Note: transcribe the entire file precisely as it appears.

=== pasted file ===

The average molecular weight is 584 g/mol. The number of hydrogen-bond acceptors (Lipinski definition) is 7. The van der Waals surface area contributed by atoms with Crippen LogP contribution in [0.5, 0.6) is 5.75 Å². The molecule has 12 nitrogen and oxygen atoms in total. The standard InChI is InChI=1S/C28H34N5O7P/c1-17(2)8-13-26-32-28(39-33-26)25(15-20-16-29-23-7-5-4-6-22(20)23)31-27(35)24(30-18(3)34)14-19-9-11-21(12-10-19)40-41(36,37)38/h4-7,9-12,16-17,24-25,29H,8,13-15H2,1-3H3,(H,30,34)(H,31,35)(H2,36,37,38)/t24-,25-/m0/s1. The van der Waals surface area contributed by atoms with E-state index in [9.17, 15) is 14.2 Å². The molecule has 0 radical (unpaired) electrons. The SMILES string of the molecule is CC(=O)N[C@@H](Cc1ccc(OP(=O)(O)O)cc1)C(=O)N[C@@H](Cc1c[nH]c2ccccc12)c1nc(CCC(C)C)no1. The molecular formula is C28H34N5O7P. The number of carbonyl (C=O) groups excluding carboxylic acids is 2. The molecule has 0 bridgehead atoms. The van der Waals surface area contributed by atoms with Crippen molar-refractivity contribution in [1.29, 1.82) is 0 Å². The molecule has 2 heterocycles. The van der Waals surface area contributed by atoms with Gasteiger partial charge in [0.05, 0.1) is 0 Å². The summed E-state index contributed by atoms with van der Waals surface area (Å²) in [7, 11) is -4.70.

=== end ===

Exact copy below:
The average molecular weight is 584 g/mol. The number of hydrogen-bond acceptors (Lipinski definition) is 7. The van der Waals surface area contributed by atoms with Crippen LogP contribution in [0.5, 0.6) is 5.75 Å². The molecule has 12 nitrogen and oxygen atoms in total. The standard InChI is InChI=1S/C28H34N5O7P/c1-17(2)8-13-26-32-28(39-33-26)25(15-20-16-29-23-7-5-4-6-22(20)23)31-27(35)24(30-18(3)34)14-19-9-11-21(12-10-19)40-41(36,37)38/h4-7,9-12,16-17,24-25,29H,8,13-15H2,1-3H3,(H,30,34)(H,31,35)(H2,36,37,38)/t24-,25-/m0/s1. The van der Waals surface area contributed by atoms with E-state index in [9.17, 15) is 14.2 Å². The molecule has 0 radical (unpaired) electrons. The SMILES string of the molecule is CC(=O)N[C@@H](Cc1ccc(OP(=O)(O)O)cc1)C(=O)N[C@@H](Cc1c[nH]c2ccccc12)c1nc(CCC(C)C)no1. The molecular formula is C28H34N5O7P. The number of carbonyl (C=O) groups excluding carboxylic acids is 2. The molecule has 0 bridgehead atoms. The van der Waals surface area contributed by atoms with Crippen molar-refractivity contribution in [1.29, 1.82) is 0 Å². The molecule has 2 heterocycles. The van der Waals surface area contributed by atoms with Gasteiger partial charge in [0.05, 0.1) is 0 Å². The summed E-state index contributed by atoms with van der Waals surface area (Å²) in [7, 11) is -4.70.